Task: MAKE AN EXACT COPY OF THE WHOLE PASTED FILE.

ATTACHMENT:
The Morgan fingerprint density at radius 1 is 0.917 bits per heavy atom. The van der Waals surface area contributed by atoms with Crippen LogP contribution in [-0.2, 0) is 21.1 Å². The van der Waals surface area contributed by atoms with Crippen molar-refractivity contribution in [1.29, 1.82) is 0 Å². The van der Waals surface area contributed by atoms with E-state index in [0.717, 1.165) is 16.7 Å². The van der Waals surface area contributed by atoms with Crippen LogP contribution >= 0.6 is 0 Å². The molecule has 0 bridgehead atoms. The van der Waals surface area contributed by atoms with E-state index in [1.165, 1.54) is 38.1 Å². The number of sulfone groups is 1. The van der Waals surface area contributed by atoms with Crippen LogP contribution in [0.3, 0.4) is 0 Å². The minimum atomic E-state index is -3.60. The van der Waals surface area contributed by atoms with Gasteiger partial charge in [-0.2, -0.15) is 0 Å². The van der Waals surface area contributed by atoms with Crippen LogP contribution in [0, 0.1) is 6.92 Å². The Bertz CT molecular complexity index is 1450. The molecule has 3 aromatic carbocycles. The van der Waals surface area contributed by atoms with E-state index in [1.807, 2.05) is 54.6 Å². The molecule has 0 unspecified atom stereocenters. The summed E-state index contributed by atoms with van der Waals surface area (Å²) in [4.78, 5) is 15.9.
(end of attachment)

The Morgan fingerprint density at radius 1 is 0.917 bits per heavy atom. The van der Waals surface area contributed by atoms with Crippen LogP contribution in [-0.2, 0) is 21.1 Å². The van der Waals surface area contributed by atoms with Crippen molar-refractivity contribution in [1.29, 1.82) is 0 Å². The van der Waals surface area contributed by atoms with E-state index in [0.717, 1.165) is 16.7 Å². The van der Waals surface area contributed by atoms with Crippen LogP contribution >= 0.6 is 0 Å². The molecule has 0 bridgehead atoms. The van der Waals surface area contributed by atoms with E-state index in [1.165, 1.54) is 38.1 Å². The number of sulfone groups is 1. The van der Waals surface area contributed by atoms with Crippen LogP contribution in [0.3, 0.4) is 0 Å². The minimum atomic E-state index is -3.60. The van der Waals surface area contributed by atoms with Gasteiger partial charge in [-0.2, -0.15) is 0 Å². The van der Waals surface area contributed by atoms with Crippen LogP contribution in [0, 0.1) is 6.92 Å². The Bertz CT molecular complexity index is 1450. The molecule has 3 aromatic carbocycles. The van der Waals surface area contributed by atoms with E-state index in [1.807, 2.05) is 54.6 Å². The molecule has 0 unspecified atom stereocenters. The summed E-state index contributed by atoms with van der Waals surface area (Å²) in [4.78, 5) is 15.9.